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different causes, especially from lack of sufficient means, to carry out the design for which it was established. But this is not at all surprising, for the same thing has taken place, in all our older and most celebrated institutions of learning, in their early struggle for existence. The college also being to a certain ex- tent dependent upon successive legislatures for its support, has suffered much from the different opinions and actions of different bodies. It is at present self-supporting, although somewhat crippled in its usefulness. It now needs a fund similar to other institutions, and which we have great hopes it will obtain in the near future. Let us hope that the worst is past, and may we see a glorious future open before our beloved alma mater. We agree with a former editor to a certain extent, as regards the low standard of admission. This however we believe will be raised as the college grows older. There has been much dissatisfaction manifested towards our President, and while grumblers are found in every walk of life, still we are compelled to say we believe it is not all without foundation. The farm in connection with the college, in our opinion, is in a very unsatisfactory condition, and is far from what it was in- tended it should be. We are not among those who believe in the flaunting statements often made before the public, by per- sons entirely ignorant of the circumstances, that it should be made to pay as a business enterprise. The farm is, or should be for the purpose of illustrating in the best possible way, the prac- tical part of agriculture and should have sufficient means to so do. The horticultural department of Prof. Maynard is in a flourish- condition, which reflects great credit upon the manager. It is plainly evident however that the Professor is, much overworked in attending to the very laborious duties in that direction, as well as those of a regular professor in tlie college, and it is lioped that he will soon be relieved. An experimental station is one of the things very much need- ed and which of necessity must soon be established. It is hardly
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EDITORIAL MNOTHEK year has rolled away. The class of ' 83 is called upon for the thirteenth volume of the Index. At fii-st the class seemed to feel, owing to the many disconrage- nients they met with, and the comparatively small num- ber in the claPs, as if they had better not assume the responsibility. Energy and perseverance however at last triumphed, and the result of this is now presented. This book founded for the purpose of keeping a record of the many organizations of the college, and also recording the inci- dents and events of the year, so interesting, especially to the student, and Avhich may be kept to be looked upon in after years as a remindci ' of the many pleasures and associations formed at M. A. C, should be made as interesting as possible, and fi ' ce from anything that would in any way injure the character of the students or college. If this contribution is found to be in any way dry, or lacking in many of those essential qualities which are needed in a work of this kind, we trust the critic will be lenient, and remember at least, that the past year has been very quiet in compaiison with previous ones, giving the Editors very little material to draw from. Criticism is a harsh thing, and in reviewing the various parts of the college, nothing will be said except that which is for its best interest, and will seek to promote its futher ujDbuilding, and permanent welfare. The college, as is well known, has for the past few years, been in some what of an unsettled condition from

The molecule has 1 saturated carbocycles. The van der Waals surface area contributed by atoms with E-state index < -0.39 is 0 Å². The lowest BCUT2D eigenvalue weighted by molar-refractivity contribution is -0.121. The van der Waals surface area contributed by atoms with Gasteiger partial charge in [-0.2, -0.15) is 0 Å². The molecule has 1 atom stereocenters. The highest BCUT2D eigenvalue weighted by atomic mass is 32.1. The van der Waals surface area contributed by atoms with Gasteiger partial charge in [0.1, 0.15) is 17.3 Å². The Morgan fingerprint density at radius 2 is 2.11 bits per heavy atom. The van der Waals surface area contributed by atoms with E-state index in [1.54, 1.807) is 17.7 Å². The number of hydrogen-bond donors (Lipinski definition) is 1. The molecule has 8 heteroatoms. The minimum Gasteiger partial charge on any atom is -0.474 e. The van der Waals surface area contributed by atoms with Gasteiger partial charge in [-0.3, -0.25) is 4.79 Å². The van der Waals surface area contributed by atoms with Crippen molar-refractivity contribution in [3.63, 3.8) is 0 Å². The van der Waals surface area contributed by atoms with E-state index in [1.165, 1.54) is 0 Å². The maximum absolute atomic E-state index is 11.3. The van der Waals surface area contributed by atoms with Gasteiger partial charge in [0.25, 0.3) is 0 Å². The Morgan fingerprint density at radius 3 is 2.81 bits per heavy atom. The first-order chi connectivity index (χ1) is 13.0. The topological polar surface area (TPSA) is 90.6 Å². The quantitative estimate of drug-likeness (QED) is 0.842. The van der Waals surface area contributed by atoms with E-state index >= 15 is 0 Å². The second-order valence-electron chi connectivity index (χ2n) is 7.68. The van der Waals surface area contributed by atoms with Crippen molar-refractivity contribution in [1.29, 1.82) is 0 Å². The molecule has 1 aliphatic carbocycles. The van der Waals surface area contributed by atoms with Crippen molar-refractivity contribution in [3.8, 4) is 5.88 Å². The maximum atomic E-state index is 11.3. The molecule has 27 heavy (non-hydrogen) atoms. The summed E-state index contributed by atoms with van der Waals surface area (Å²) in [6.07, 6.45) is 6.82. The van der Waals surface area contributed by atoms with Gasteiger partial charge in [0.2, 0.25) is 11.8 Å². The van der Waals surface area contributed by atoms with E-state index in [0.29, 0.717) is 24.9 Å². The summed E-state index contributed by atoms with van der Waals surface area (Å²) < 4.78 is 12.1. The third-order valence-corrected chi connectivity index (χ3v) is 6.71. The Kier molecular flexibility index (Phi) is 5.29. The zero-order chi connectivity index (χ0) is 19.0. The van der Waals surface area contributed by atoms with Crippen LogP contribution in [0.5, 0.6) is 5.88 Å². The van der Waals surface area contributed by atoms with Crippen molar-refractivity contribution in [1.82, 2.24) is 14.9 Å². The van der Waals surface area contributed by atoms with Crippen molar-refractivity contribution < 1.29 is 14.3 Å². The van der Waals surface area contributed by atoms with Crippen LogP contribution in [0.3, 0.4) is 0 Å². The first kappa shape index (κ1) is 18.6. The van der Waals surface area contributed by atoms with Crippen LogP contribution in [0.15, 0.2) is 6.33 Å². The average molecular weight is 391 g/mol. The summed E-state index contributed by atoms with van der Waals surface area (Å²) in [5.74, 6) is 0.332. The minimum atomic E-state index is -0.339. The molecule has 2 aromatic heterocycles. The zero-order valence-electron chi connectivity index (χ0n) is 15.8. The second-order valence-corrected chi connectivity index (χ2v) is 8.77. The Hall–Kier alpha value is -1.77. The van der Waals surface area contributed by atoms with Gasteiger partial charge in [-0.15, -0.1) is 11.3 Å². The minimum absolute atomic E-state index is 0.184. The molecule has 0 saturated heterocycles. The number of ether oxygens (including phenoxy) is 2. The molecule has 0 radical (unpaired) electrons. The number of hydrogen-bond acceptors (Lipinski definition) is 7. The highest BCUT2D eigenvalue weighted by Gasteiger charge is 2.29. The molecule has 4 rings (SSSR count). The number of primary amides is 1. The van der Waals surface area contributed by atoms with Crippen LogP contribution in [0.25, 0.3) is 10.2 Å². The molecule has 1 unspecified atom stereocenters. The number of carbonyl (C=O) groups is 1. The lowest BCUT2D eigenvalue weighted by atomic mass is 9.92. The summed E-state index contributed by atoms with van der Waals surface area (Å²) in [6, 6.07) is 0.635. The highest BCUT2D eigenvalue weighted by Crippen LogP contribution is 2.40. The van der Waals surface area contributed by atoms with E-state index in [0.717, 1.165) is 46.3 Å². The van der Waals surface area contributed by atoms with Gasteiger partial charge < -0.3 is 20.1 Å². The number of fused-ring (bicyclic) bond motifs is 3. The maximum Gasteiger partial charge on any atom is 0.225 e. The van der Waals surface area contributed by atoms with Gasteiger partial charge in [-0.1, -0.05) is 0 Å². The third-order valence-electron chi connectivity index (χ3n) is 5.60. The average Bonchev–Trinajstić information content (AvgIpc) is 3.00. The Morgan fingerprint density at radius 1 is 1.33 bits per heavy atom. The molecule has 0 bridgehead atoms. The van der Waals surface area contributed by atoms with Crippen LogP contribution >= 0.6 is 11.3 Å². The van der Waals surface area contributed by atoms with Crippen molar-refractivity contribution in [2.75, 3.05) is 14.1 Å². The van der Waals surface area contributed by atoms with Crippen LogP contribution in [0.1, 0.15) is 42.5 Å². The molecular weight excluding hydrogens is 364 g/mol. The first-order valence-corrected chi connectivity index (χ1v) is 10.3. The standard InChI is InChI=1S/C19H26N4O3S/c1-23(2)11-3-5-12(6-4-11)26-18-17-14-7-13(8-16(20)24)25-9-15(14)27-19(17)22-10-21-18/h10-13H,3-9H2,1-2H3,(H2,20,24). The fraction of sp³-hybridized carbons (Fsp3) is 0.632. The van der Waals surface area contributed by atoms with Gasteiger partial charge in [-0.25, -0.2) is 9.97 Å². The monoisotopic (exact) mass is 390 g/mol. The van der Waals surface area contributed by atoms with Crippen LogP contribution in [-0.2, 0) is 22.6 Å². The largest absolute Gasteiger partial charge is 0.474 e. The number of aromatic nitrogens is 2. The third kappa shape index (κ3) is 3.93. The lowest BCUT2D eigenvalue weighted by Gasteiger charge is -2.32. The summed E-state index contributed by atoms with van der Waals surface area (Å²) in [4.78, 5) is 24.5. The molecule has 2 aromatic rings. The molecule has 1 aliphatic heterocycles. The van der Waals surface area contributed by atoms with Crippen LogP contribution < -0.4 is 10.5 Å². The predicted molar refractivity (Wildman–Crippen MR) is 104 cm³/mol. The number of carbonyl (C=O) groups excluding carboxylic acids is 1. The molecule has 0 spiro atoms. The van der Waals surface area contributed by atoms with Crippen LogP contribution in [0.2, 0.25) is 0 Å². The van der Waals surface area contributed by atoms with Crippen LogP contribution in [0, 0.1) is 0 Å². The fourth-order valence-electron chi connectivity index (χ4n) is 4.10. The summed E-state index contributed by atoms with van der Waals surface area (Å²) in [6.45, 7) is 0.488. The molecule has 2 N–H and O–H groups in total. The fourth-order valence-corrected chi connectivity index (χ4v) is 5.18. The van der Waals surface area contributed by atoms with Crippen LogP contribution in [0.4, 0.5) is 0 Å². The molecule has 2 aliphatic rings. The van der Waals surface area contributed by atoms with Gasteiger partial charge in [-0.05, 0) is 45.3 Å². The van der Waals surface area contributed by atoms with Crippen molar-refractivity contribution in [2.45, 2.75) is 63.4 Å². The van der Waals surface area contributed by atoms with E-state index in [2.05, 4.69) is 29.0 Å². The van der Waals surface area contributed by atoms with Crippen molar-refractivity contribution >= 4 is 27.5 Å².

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fitting in a work of this kind, to go into an argument pointing out the various reasons why this should be established ; indeed it seems to ns as if they were self-evident. If the gentlemen who are appointed by the people of the state to act as their ser- vants, and who are supposed to work for their best interest would look the subject squarely in the face as true sons of the old Bay State, they could not fail to see the benefits that would be derived from it. Let them remember that agriculture, an industry of such vast importance to the state, and also laying at the foundation of our national prosperity, should be fostei ' ed and encouraged, instead of being looked upon with a feeling of indifference, as is now to often the case. Professor Goessmann with such a wide experience, is most admirably fitted to stand at the head of such a department, and we know the result would be highly gratifying to the people. Professor Goodell owing to poor health, has been obliged to leave his duties once during the year, and while his loss was much felt we would willingly grant it, rather than that his health be further impaired. During the summer vacation our much beloved Professor in Mathematics resigned his position after faithfully filling the chair for seven years. We believe we speak for every student of the college, when we say that his loss is keenly felt by all of us. We heartily wish him success in his future labors, and for his encouraging words and earnest work in our behalf, his name will ever find a place in our memory, as one of our truest friends. The chair has been filled by the appointment of Professor Har- rington, and we extend to him a cordial welcome, and earnestly hope that he will have the same success as the one who preceded him. Lieut. Morris ' term of office having expired, his place has been filled by the appointment of Lieut. Bridgman. By the interest that our new Lieut, has already manifested, and by the " business like " energy he displays, we are sure that his efforts will meet with success, and that our military department will be one of the most successful of its kind in the country.
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